The great director Peter Brook once defined theatre as "serious play". Play is something children know all about; "the play" is generally regarded as adult territory. This book deals, in a multitude of ways, with the interaction between the two. Informing the whole publication, sometimes explicitly stated, sometimes not, is the question: what is the purpose of theatre for young people? Is it primarily to help deal with contentious questions, from community divisions in Belfast to HIV? To contribute to child development in both mainstream and special schools? To stretch the imagination, whether in classroom or theatre? To help deliver the national curriculum? To provide pleasure, entertainment and food for thought, much as its adult equivalent is intended to do?
In other words, is it art, education or both? And what should be the relationship between theatre for young people in the UK (with its minority languages and multicultural communities) and other countries? The book is published in association with the International Association of Theatre for Children and Young People (known as Assitej, its French acronym), an organisation founded in the 1960s, partly to provide a bridge between countries on either side of the Iron Curtain. Paul Harman, chair of Assitej UK, in an early chapter, describes the battle within the organisation between different approaches - traditional theatre versus "theatre for development" by non-professionals. Stuart Bennett, a member of the pioneer theatre-in-education company at the Belgrade Theatre, Coventry, places the entire movement (or movements) in historical context and invites readers and practitioners to join the debate.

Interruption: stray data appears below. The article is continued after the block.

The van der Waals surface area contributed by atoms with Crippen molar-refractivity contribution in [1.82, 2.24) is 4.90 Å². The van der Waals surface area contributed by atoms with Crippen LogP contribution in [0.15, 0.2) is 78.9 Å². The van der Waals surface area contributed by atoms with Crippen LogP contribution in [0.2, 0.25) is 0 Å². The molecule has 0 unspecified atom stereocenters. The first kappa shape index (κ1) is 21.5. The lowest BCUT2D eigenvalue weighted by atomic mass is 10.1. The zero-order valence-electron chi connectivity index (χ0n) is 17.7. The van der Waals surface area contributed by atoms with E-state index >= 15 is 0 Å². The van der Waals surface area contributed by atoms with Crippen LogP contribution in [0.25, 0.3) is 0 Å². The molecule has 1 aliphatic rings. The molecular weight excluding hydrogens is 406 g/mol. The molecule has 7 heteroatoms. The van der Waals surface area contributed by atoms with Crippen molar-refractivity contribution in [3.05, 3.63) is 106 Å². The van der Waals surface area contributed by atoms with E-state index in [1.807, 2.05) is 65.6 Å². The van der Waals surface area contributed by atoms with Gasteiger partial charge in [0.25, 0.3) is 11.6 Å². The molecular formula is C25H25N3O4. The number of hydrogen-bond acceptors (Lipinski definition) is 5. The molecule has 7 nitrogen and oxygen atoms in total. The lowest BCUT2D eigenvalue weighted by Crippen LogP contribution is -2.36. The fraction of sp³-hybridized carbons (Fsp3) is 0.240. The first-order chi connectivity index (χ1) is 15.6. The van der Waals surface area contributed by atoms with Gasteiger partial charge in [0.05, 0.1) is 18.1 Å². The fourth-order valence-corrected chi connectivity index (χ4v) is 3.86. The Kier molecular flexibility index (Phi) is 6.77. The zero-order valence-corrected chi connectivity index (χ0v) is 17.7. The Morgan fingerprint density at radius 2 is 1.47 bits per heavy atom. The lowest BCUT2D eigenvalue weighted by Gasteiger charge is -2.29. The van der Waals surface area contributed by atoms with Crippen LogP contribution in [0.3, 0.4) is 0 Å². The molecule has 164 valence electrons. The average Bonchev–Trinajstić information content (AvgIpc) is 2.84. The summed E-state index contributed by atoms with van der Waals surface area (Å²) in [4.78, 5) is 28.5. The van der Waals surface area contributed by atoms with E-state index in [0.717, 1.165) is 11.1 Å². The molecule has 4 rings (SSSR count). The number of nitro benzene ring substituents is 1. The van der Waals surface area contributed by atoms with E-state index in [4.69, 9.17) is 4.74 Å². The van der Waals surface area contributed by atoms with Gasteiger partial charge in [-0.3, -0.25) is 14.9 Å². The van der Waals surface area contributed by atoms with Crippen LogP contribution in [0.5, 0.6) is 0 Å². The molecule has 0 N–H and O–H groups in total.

It is good to have on offer so many voices and such a wealth of experience, often with concrete examples, from, for instance, Tim Webb describing Oily Cart's inspiring special needs projects, to David Wood, the most prolific of children's playwrights, who provides tips on writing and directing; from Ian Yeoman, director of Theatre Powys, who, having declared that his company does not want theatre to be "an illustrated lesson attached to an attainment target", helpfully lists the principles of TIE, to Tony Graham, artistic director of the Unicorn Theatre, which is about to open its purpose-built theatre near Tower Bridge. It was Caryl Jenner, founder of that company, who first brought children's theatre under a permanent roof in 1967, after 20 years spent touring.
Vicky Ireland, once artistic director of the highly successful Polka Theatre in Wimbledon, who describes her work in adapting Jacqueline Wilson's novels for the stage, sums up her feelings neatly: "We don't stop playing because we grow old. We grow old because we stop playing." Quite so.